You will, in contrast, often see that the first question for a reading comprehension passage requires that you identify the main idea. This task generally involves eliminating answer choices that are opposite from the thesis of the passage (easy to eliminate), outside the scope of the passage (easy to eliminate), too narrow (more difficult, but can be eliminated by considering whether the choice relates to the whole passage or just a part, and too broad (this may be your last wrong contender, which you will then compare with the right answer and determine which one best fits the main idea of the passage). This is why Powerscore designs drills that ask you to determine the main idea or write a basic summary: because prephrasing this main idea will allow you to quickly identify which contender best matches your main idea. Prephrasing is also extremely important because making a habit of prephrasing ensures that you are reading actively.

Understanding the author's purpose will sometimes be a global question but also very commonly a local question. For example, you may be asked the purpose of a few lines. This type of question is essentially asking not "what" but "why." So you will need to understand why the author chose to use a particular example, which is not limited to understanding the content of that example. You would figure out the purpose by looking at the structure of the passage and how that example fits within that structure.

Please let me know if you have a followup question or you'd like to look at a specific example question on a real LSAT.
gintriag
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Hi,

Thanks for your reply. I have another question. What would be the tone of this passage? If I eliminate the last sentence, the tone would be Rejecting or Dissaproving, since the author uses the word "mistaken" regarding the belief of 'Many early scientists'. Thanks again guys.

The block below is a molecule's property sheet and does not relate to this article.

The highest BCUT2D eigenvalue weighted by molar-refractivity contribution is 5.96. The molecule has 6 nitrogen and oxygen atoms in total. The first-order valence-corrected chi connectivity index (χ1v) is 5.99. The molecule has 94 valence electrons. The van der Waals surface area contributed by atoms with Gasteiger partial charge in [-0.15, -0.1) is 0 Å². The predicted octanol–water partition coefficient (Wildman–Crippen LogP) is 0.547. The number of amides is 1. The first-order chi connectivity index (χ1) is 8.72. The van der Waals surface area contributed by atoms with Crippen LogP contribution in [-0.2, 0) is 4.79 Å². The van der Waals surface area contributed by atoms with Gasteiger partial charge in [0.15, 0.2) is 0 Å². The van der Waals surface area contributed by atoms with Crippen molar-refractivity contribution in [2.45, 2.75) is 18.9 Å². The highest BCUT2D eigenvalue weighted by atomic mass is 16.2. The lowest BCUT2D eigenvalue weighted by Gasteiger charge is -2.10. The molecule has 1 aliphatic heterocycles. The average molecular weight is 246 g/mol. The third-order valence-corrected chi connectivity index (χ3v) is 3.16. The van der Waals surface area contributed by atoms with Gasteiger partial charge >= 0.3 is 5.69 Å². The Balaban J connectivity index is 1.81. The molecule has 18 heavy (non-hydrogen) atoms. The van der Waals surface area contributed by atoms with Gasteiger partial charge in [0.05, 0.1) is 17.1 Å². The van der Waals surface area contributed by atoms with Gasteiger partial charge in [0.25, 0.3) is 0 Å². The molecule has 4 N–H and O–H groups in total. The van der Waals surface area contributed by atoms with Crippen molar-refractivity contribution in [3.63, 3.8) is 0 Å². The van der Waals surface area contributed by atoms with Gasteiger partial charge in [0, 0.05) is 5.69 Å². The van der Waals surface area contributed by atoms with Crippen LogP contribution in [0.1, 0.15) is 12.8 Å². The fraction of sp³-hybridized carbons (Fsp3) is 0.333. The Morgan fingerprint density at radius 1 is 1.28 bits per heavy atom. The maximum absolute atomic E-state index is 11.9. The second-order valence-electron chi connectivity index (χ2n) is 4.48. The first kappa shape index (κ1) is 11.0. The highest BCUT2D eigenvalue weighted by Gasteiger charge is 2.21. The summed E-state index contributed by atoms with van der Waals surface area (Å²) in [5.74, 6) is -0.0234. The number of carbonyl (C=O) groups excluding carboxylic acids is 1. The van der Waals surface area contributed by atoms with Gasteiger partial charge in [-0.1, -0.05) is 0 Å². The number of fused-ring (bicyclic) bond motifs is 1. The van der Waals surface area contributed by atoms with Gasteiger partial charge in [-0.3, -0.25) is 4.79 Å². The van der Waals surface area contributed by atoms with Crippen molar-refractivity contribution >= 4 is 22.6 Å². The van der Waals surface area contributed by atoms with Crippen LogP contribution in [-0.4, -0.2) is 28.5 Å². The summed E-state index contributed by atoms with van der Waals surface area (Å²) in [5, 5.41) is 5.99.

Regards,
Adam Tyson
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I'm afraid I don't have the workbook you are working from, but if you can tell me which test that passage is from I can probably dig it up and help you out with that question. If not the test info then send me a few key words from the first sentence or two and I will search it in our database that way.
Adam M. Tyson
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Adam Tyson
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What do you think, gintriag? How does it read to you? How would you characterize the author's tone or attitude? Be sure to base your answer on the language of the passage and not on any outside assumptions about what the author might think or feel.

The tone here looks to me to be primarily academic and neutral, just telling us the facts about the history of the development of a certain theory, although the use of words like "mocking" and "ignored" might suggest a somewhat critical tone (critical of those mistaken scientists, that is). So how about neutral with a critical lean? Does that feel about right?

That's the process for deciphering tone - base it on the text, and be flexible but not extreme.

I hope that helps!
Adam M. Tyson
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gintriag
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Ok, I got you. It really sounds academic/neutral with a neutral lean. I am going to base the tone just on the text.

Thanks,